Llassar is an occupied country– but nobody seems to know it.
Fae began to filter slowly into the land shortly after the birth of the crown princess, Dion ferch Alawn, supposedly fleeing a dark threat in Faery known as the Guardians. But that was fifteen years ago, and now there isn’t a town in Llassar that isn’t populated by or under the control of the fae.
Smaller, weaker, and less talented at magic, Llassarians are quickly finding out that there’s no fighting the invasion that crept in so quietly and politely. Even the castle isn’t free of fae: those closest to the king and queen are faery advisors.
When Dion ferch Alawn returns from a carefully sanitised tour of Outer Llassar, the most exciting thing she expects from the near future is the present her twin sister Aeron promised for their seventeenth birthday.
Then her carriage breaks down, and Dion gets a taste of what the real Llassar has become: desperate, enslaved, and ripe for rebellion. Getting home safely is just the first problem she faces: the real struggle begins when Dion returns to the castle. Her new knowledge is inconvenient and unwelcome– to declare it, treason.
Her parents expect her to publicly embrace the Llassarian policy of acceptance and deference to the fae.
The common Llassarians, their injuries passed over and their weapons long since confiscated, expect her to fight for them. Dion must choose between doing what is convenient and politic, and what is right.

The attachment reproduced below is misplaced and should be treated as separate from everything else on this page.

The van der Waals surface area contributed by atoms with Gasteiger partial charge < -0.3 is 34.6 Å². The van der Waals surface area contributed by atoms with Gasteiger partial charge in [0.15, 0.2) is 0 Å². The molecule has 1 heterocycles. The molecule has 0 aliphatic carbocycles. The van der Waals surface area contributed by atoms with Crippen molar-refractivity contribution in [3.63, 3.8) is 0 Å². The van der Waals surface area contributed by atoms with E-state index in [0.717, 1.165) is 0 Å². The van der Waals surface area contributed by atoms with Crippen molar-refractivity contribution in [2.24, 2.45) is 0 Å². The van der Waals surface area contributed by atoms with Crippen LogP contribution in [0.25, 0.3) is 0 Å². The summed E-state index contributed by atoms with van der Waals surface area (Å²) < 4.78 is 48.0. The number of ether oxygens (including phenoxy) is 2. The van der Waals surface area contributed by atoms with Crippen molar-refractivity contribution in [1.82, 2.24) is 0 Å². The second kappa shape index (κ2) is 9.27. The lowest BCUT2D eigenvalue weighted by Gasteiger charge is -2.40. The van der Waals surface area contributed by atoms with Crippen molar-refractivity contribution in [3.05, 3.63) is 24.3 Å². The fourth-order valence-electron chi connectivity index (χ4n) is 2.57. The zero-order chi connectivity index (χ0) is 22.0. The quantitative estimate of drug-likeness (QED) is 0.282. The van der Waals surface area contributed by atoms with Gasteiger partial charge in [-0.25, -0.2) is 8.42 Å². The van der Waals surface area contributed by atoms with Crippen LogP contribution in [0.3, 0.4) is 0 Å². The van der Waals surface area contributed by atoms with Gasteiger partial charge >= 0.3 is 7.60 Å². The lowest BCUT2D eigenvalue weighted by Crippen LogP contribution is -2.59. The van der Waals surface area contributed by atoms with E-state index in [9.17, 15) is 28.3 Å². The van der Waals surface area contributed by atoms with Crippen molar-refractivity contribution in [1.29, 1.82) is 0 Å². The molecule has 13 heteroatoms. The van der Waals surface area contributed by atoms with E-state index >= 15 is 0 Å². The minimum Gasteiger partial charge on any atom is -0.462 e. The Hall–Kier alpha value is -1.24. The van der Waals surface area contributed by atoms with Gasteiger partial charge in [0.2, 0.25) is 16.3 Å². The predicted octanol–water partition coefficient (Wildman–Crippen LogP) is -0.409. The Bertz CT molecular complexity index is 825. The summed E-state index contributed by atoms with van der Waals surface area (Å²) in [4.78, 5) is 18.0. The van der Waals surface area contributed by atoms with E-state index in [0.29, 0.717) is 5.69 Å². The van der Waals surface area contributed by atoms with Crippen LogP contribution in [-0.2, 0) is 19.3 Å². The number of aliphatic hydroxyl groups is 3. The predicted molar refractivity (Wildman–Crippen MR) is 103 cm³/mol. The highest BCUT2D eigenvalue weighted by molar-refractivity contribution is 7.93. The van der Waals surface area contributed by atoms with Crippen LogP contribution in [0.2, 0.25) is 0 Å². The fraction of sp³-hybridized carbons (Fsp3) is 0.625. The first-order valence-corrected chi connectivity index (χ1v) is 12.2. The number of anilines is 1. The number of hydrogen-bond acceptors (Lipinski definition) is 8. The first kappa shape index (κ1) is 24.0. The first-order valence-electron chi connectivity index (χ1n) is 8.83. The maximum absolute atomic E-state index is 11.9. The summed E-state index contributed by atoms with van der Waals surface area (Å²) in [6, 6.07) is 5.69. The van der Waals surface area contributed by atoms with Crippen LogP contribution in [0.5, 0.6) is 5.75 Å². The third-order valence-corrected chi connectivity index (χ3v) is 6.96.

Blurb and cover from Goodreads
5 out of 5 stars
This is the final book and with impending doom, so it’s just a tad darker than the other two. There was still plenty of laughs and cute, sweet “aww” things, not to mention the return of the characters from the first two books. It was a splendid ending (especially since I was rooting for Barric from the beginning—shh!) and I loved it.
Since it’s a novella, the story moves along quickly, following young Dion from toddler years to when she fulfills her destiny and saves the human world from Faery. I very much appreciated the whole “political correctness” storyline with the faeries and how the humans basically outlawed defending themselves. It was strikingly familiar to some real world historic issues. At the same time, we get to meet wonderful, awesome, lovable faeries and some sides of familiar faeries we really haven’t gotten before. It was a good, realistic balance, I thought, and definitely a take I had not encountered before.
Dion is sweet and brave, having accepted from a young age that she is destined to die for her country. While she starts out naive and too trusting, she is forced to learn quickly. She’s the kind of character we admire most for her heart.
Just in case that opening paragraph misled you, there are no—I repeat—NO LOVE TRIANGLES, okay? There are two love interests (Padraig’s sweet and brave and awesome, but the other one is the perfect one), but no love triangles. There was still bittersweet romance tossed in with cute romance, we get to see Markon and Althea in their banter-filled wedded bliss and Carmine play damsel in distress to his warrior princess, plus Rafiq and Koto be awesome dragons together.
Novellas get taken for granted too much, but this one is definitely a series worth a shot. Magic, quests, and romance mix together in clean fairytale-flavored adventures any retellings fanatic is bound to love.
Read my reviews of Twelve Days of Faery (Shards of a Broken Sword, #1) and Fire in the Blood (Shards of a Broken Sword, #2).